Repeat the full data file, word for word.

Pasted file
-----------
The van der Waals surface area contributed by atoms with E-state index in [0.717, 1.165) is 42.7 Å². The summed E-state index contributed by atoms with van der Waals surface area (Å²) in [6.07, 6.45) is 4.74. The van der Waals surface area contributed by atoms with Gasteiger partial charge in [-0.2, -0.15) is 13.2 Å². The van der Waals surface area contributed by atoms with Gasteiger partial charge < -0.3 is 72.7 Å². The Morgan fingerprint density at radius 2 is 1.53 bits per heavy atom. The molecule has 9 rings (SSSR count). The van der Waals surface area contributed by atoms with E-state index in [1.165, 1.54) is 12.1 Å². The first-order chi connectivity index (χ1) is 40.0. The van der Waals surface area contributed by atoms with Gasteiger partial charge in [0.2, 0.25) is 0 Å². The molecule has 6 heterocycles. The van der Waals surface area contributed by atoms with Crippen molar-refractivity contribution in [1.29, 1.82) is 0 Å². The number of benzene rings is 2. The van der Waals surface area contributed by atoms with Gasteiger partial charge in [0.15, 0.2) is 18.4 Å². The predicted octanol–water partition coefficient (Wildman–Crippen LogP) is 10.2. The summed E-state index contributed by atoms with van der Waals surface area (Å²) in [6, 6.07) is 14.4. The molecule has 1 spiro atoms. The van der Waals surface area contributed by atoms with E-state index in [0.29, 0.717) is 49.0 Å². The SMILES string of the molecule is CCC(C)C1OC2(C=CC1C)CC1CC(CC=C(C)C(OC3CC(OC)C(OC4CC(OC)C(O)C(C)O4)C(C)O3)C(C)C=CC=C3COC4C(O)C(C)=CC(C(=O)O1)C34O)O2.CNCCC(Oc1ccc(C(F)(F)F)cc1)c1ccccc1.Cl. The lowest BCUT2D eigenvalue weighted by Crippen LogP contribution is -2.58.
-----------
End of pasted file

The van der Waals surface area contributed by atoms with E-state index in [0.717, 1.165) is 42.7 Å². The summed E-state index contributed by atoms with van der Waals surface area (Å²) in [6.07, 6.45) is 4.74. The van der Waals surface area contributed by atoms with Gasteiger partial charge in [-0.2, -0.15) is 13.2 Å². The van der Waals surface area contributed by atoms with Gasteiger partial charge < -0.3 is 72.7 Å². The Morgan fingerprint density at radius 2 is 1.53 bits per heavy atom. The molecule has 9 rings (SSSR count). The van der Waals surface area contributed by atoms with E-state index in [1.165, 1.54) is 12.1 Å². The first-order chi connectivity index (χ1) is 40.0. The van der Waals surface area contributed by atoms with Gasteiger partial charge in [0.2, 0.25) is 0 Å². The molecule has 6 heterocycles. The van der Waals surface area contributed by atoms with Crippen molar-refractivity contribution in [1.29, 1.82) is 0 Å². The number of benzene rings is 2. The van der Waals surface area contributed by atoms with Gasteiger partial charge in [0.15, 0.2) is 18.4 Å². The predicted octanol–water partition coefficient (Wildman–Crippen LogP) is 10.2. The summed E-state index contributed by atoms with van der Waals surface area (Å²) in [6, 6.07) is 14.4. The molecule has 1 spiro atoms. The van der Waals surface area contributed by atoms with E-state index in [0.29, 0.717) is 49.0 Å². The SMILES string of the molecule is CCC(C)C1OC2(C=CC1C)CC1CC(CC=C(C)C(OC3CC(OC)C(OC4CC(OC)C(O)C(C)O4)C(C)O3)C(C)C=CC=C3COC4C(O)C(C)=CC(C(=O)O1)C34O)O2.CNCCC(Oc1ccc(C(F)(F)F)cc1)c1ccccc1.Cl. The lowest BCUT2D eigenvalue weighted by Crippen LogP contribution is -2.58.